Browns coach Freddie Kitchens doesn’t regret wearing ‘Pittsburgh started it’ shirt

Cleveland coach Freddie Kitchens after Sunday's loss to the Steelers.
Cleveland coach Freddie Kitchens walks off the field after the Browns’ 20-13 loss to the Steelers on Sunday.
(Justin Berl / Getty Images)

Freddie Kitchens and the Cleveland Browns lost a pivotal game to the Pittsburgh Steelers on Sunday, two days after Kitchens was photographed wearing a T-shirt that read “Pittsburgh started it,” an apparent reference to the brawl that occurred at the end of the Browns’ 21-7 victory over their AFC North rivals just 17 days earlier.

After the 20-13 loss that dropped the Browns to 5-7 this season, the coach said he had no regrets about the shirt he wore while viewing the movie “A Beautiful Day in the Neighborhood” on his birthday.

“I wore a T-shirt. I wore a jacket with it. My daughters wanted me to wear the shirt. And I’d wear it again,” Kitchens said. “I put a jacket on, I covered it up. I took a picture with a fan. That was as simple as that. T-shirt didn’t cause us to give up 40-yard passes.”


Browns quarterback Baker Mayfield, who completed 18 of 32 passes for 196 yards with one touchdown and one interception, didn’t seem to have an issue with his coach’s wardrobe choice from earlier in the week.

“It’s just a T-shirt,” Mayfield said. “I’ve done much worse.”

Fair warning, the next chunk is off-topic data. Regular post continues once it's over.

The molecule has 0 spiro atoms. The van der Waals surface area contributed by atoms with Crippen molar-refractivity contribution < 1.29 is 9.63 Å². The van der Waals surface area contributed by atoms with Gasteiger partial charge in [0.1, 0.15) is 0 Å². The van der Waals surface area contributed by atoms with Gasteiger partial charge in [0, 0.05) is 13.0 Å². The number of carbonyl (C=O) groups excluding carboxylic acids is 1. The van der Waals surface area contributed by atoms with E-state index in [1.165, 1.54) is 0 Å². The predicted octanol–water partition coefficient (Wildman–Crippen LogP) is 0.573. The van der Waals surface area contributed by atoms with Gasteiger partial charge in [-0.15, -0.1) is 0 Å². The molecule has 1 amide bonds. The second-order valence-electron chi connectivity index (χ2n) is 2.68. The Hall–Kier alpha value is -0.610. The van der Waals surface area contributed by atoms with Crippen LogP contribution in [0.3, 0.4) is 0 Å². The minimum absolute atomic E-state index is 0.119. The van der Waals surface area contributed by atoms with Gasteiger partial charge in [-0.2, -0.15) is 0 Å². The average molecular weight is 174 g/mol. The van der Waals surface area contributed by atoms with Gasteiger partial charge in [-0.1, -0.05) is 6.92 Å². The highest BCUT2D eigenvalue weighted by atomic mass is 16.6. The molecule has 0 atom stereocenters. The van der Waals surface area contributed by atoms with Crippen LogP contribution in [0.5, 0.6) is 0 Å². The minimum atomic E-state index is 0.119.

But Steelers offensive lineman David DeCastro said he thought Kitchens’ decision to wear the shirt days before a rematch between the two teams “was pretty stupid.”

“That’s a lot of bulletin-board material,” DeCastro said. “I don’t know why you do that as a coach. I just don’t get that. Of course it’s going to motivate us. What are you thinking? It’s just not smart.”

Browns defensive end Myles Garrett was suspended indefinitely by the NFL for using a helmet to strike the uncovered head of Steelers quarterback Mason Rudolph during the final seconds of the Nov. 14 game between the two teams. Garrett apologized but also claimed that Rudolph used a racist slur toward him before the incident.

Browns' Myles Garrett swings his helmet at Steelers quarterback Mason Rudolph.
Browns defensive end Myles Garrett swings his helmet at Steelers quarterback Mason Rudolph during the Nov. 14 game.
(David Richard / Associated Press)

Rudolph denied the allegation, and the NFL said it found no evidence of such an occurrence.

Steelers left guard Ramon Foster suggested it was irresponsible for Kitchens to wear a shirt that could have provoked further actions in an already heated rivalry.

“Why throw gas? When you do something like that, you throw your players in harm’s way,” Foster said. “He’s not on the field. You throw your players in harm’s way when you do stuff like that with a vengeance. And I hate that for them.”

Rudolph did not play in the rematch. He was benched in favor of rookie quarterback Devlin Hodges after multiple weeks of ineffective play. Also missing from Sunday’s game was Steelers center Maurkice Pouncey, who was serving the final game of his two-game (reduced from three) suspension for punching and kicking Garrett in the helmet during the fight.

Several Steelers wore “Free Pouncey” shirts before the game.